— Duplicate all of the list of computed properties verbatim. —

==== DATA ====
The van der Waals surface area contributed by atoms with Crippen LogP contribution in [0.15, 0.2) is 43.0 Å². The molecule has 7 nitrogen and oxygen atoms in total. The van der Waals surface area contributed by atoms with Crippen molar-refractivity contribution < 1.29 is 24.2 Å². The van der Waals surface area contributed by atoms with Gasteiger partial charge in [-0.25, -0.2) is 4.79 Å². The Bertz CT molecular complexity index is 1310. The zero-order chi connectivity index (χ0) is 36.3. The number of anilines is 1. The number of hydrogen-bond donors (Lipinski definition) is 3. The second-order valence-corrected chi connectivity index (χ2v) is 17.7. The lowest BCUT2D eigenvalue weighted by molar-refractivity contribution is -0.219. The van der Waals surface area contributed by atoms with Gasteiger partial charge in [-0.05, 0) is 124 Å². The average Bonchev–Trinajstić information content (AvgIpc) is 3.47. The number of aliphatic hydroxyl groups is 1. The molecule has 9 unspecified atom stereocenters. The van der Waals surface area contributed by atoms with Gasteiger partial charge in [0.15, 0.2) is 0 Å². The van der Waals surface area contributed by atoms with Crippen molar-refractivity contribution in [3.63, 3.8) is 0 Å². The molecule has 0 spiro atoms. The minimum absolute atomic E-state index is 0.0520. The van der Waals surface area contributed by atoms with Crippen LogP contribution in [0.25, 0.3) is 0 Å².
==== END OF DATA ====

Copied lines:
The van der Waals surface area contributed by atoms with Crippen LogP contribution in [0.15, 0.2) is 43.0 Å². The molecule has 7 nitrogen and oxygen atoms in total. The van der Waals surface area contributed by atoms with Crippen molar-refractivity contribution < 1.29 is 24.2 Å². The van der Waals surface area contributed by atoms with Gasteiger partial charge in [-0.25, -0.2) is 4.79 Å². The Bertz CT molecular complexity index is 1310. The zero-order chi connectivity index (χ0) is 36.3. The number of anilines is 1. The number of hydrogen-bond donors (Lipinski definition) is 3. The second-order valence-corrected chi connectivity index (χ2v) is 17.7. The lowest BCUT2D eigenvalue weighted by molar-refractivity contribution is -0.219. The van der Waals surface area contributed by atoms with Gasteiger partial charge in [-0.05, 0) is 124 Å². The average Bonchev–Trinajstić information content (AvgIpc) is 3.47. The number of aliphatic hydroxyl groups is 1. The molecule has 9 unspecified atom stereocenters. The van der Waals surface area contributed by atoms with Gasteiger partial charge in [0.15, 0.2) is 0 Å². The van der Waals surface area contributed by atoms with Crippen molar-refractivity contribution in [3.63, 3.8) is 0 Å². The molecule has 0 spiro atoms. The minimum absolute atomic E-state index is 0.0520. The van der Waals surface area contributed by atoms with Crippen LogP contribution in [0.25, 0.3) is 0 Å².